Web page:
cme group bitcoin

Second round of Bitcoin futures starts well

December may be remembered as the month that Bitcoin went mainstream. Just last week the first major regulated US exchange launched its Bitcoin futures contracts, albeit with a few hitches. Yesterday the second and much larger exchange CME did likewise.

CME Group has followed up from their rivals CBoE a week later and a predictable rise in the price of Bitcoin yesterday saw the crypto asset reach another record high. It nudged just over $20k moments before the Chicago based exchanged opened doors for business. The market has since corrected slightly and Bitcoin is currently trading at just over $19,000 with $13.1 billion traded in the past 24 hours. It still remains over 145% up on this time last month.

The second round of Bitcoin futures contracts was a little smoother than the launch a week ago, CME is a larger and better established exchange. It would have been primed for any traffic surge to its servers due to demand however traders seemed to be better prepared this time around, knowing how they were going to hedge.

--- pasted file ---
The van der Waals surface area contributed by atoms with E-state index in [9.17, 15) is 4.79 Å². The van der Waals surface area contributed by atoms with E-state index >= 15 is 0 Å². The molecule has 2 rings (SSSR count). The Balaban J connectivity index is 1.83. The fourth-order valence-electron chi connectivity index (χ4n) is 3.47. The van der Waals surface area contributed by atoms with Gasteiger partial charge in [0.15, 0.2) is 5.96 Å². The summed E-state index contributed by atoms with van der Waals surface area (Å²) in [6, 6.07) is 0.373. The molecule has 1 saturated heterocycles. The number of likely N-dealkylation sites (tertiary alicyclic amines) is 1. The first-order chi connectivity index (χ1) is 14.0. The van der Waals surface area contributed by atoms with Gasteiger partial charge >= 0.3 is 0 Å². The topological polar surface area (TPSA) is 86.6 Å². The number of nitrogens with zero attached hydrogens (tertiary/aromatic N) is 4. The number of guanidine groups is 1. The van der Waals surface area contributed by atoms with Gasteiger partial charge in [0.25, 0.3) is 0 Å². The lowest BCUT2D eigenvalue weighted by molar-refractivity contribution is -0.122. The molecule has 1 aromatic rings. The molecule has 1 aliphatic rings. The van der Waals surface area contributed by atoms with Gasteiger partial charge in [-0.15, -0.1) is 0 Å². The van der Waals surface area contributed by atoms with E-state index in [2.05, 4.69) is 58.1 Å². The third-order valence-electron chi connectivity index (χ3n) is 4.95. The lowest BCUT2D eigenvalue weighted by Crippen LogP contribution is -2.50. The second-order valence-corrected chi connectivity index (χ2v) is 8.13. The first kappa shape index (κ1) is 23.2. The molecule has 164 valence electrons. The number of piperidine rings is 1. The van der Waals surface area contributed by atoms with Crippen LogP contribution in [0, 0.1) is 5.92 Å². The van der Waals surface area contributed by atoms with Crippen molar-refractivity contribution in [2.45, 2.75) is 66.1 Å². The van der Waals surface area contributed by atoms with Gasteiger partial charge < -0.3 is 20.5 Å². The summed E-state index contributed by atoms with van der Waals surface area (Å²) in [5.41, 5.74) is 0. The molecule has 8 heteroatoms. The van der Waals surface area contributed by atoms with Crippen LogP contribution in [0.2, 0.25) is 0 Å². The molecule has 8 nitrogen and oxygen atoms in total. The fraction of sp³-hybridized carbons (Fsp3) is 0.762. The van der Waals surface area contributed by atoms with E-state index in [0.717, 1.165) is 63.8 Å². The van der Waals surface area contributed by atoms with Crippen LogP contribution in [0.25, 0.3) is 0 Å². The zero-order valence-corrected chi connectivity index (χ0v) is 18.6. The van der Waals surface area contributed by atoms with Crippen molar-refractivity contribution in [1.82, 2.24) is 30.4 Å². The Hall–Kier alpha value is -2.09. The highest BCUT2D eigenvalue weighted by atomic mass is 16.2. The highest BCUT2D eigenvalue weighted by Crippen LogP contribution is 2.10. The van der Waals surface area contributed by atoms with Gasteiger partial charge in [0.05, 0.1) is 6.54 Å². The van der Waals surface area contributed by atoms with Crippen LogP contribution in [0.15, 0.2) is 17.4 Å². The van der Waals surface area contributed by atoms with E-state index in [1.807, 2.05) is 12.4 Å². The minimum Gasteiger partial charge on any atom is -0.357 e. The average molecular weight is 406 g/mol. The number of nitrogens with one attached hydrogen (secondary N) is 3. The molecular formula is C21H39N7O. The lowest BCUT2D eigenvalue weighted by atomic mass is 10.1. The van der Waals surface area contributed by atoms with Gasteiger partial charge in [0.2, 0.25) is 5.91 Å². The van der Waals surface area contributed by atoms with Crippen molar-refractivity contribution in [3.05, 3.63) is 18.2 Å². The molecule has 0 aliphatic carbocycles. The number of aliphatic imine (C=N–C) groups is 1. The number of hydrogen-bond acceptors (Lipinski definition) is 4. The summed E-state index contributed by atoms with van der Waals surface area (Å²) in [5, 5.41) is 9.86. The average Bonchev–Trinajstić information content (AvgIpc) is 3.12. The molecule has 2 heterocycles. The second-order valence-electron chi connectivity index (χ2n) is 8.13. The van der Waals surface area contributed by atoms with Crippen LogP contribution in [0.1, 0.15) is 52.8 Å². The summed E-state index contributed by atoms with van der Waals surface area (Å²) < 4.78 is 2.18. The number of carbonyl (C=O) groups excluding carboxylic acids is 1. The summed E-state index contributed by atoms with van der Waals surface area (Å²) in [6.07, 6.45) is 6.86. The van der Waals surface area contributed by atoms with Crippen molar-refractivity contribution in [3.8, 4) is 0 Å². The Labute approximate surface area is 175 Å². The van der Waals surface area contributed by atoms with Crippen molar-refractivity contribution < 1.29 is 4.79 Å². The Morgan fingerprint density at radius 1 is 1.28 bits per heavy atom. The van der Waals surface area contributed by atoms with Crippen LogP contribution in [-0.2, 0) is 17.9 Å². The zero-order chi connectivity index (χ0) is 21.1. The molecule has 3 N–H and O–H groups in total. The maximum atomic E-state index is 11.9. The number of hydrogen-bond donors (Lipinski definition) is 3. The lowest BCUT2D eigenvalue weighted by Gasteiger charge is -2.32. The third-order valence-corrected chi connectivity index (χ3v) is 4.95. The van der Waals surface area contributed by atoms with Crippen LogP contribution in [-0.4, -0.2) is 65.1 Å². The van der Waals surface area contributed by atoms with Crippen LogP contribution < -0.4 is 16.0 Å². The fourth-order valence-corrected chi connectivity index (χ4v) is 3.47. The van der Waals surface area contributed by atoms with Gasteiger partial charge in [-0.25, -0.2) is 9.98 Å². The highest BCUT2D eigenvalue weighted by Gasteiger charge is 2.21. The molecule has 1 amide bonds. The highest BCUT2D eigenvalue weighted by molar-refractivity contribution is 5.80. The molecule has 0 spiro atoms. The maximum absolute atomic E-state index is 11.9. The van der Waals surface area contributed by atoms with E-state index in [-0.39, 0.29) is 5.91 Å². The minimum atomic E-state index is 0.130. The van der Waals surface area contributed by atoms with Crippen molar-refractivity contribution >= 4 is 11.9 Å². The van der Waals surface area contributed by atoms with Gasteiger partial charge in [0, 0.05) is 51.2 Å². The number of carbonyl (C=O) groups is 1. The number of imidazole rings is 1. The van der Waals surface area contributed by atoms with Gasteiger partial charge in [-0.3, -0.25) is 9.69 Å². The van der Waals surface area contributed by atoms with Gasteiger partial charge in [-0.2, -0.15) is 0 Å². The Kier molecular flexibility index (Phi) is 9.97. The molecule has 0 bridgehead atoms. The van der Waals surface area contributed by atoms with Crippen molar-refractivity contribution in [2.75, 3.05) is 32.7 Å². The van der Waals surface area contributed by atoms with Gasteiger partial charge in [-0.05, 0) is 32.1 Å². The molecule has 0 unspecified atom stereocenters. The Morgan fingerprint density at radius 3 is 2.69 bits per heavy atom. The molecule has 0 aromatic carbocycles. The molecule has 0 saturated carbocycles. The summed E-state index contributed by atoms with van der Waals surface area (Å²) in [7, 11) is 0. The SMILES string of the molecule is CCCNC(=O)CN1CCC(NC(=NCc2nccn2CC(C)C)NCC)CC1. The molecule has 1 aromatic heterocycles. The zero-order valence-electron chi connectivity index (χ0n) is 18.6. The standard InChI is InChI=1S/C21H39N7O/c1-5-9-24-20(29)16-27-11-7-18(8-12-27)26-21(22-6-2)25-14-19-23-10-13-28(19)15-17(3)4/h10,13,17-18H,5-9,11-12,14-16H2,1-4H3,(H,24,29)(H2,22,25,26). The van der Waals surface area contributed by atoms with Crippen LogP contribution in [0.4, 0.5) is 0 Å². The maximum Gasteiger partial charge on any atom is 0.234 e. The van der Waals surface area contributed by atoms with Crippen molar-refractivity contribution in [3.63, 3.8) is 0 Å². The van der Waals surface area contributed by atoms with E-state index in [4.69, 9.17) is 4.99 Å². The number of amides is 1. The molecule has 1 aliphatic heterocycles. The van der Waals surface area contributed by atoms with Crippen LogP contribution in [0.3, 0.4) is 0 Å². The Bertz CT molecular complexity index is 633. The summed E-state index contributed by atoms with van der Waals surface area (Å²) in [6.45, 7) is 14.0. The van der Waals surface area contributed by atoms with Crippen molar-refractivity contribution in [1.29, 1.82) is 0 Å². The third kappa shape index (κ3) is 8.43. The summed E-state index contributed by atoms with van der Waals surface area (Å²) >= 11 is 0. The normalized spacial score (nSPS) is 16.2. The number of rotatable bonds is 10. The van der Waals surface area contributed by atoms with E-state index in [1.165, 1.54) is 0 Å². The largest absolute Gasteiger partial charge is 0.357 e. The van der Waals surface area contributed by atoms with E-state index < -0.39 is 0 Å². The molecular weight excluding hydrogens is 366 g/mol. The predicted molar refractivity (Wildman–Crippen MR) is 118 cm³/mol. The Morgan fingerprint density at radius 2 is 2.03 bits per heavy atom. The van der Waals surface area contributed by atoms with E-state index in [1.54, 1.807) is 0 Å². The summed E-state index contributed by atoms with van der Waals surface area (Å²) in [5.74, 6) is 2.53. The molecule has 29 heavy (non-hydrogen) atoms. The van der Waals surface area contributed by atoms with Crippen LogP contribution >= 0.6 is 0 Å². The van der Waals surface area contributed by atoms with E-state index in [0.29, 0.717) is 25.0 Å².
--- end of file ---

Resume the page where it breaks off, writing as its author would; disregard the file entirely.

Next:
The CME contracts are priced much more efficiently than their competitors’ products. Being based on Bitcoin valuations from four different exchanges rather than just one provided a more accurate evaluation of the current price, which can be volatile as we are all aware. Additionally contract pricing at CME was just 2% off the actual price which made them a more competitive product that CBOE’s which were priced as much as 13% off when they were launched. Prices have since stabilized as trading settled down last week.

According to CME data over 200 contracts for January 18 expiration were sold within an hour of trading and current volume stands at 639. With a contract, traders do not actually own the Bitcoin but are effectively gambling on its future price.

According to Gabor Gurbacs, director of digital asset strategy at VanEck Associates Corp;

“One of the biggest issues when it comes to investing institutionally in digital assets is banks and larger institutions can’t hold an unregulated instrument in their balance sheet, and a futures contract is something they can hold. You don’t hold the physical bitcoin, which solves custody issues and counterparty risks with these less-regulated exchanges.”

Major exchanges also offer some forms of security such as volatility protection. CME will pause trading if there are any wild price swings or 7% and 13% meaning that the total price movement will not exceed 20%.

When Nasdaq and other big financial players also start offering Bitcoin and crypto-based products, as a number have hinted at, it will spell the arrival of the crypto market to the mainstream.